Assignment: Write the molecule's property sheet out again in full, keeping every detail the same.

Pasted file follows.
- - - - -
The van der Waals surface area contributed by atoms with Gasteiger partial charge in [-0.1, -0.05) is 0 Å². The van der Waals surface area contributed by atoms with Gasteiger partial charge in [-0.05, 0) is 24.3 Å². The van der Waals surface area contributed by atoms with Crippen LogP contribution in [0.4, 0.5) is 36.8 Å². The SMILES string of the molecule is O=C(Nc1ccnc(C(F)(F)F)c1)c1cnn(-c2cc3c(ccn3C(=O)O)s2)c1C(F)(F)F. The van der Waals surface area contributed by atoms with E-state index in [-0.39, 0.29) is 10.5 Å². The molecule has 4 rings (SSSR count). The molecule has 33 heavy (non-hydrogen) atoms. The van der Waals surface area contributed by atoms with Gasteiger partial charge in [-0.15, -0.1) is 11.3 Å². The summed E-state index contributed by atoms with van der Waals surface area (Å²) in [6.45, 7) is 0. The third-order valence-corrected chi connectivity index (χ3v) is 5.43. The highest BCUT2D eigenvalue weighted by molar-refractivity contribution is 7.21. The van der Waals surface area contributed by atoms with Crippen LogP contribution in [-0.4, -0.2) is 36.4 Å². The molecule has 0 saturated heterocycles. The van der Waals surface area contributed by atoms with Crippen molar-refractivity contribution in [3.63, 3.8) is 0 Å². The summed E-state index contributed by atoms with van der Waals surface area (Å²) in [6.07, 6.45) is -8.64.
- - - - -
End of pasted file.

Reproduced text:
The van der Waals surface area contributed by atoms with Gasteiger partial charge in [-0.1, -0.05) is 0 Å². The van der Waals surface area contributed by atoms with Gasteiger partial charge in [-0.05, 0) is 24.3 Å². The van der Waals surface area contributed by atoms with Crippen LogP contribution in [0.4, 0.5) is 36.8 Å². The SMILES string of the molecule is O=C(Nc1ccnc(C(F)(F)F)c1)c1cnn(-c2cc3c(ccn3C(=O)O)s2)c1C(F)(F)F. The van der Waals surface area contributed by atoms with E-state index in [-0.39, 0.29) is 10.5 Å². The molecule has 4 rings (SSSR count). The molecule has 33 heavy (non-hydrogen) atoms. The van der Waals surface area contributed by atoms with Gasteiger partial charge in [-0.15, -0.1) is 11.3 Å². The summed E-state index contributed by atoms with van der Waals surface area (Å²) in [6.45, 7) is 0. The third-order valence-corrected chi connectivity index (χ3v) is 5.43. The highest BCUT2D eigenvalue weighted by molar-refractivity contribution is 7.21. The van der Waals surface area contributed by atoms with Crippen LogP contribution in [-0.4, -0.2) is 36.4 Å². The molecule has 0 saturated heterocycles. The van der Waals surface area contributed by atoms with Crippen molar-refractivity contribution in [3.63, 3.8) is 0 Å². The summed E-state index contributed by atoms with van der Waals surface area (Å²) in [6.07, 6.45) is -8.64.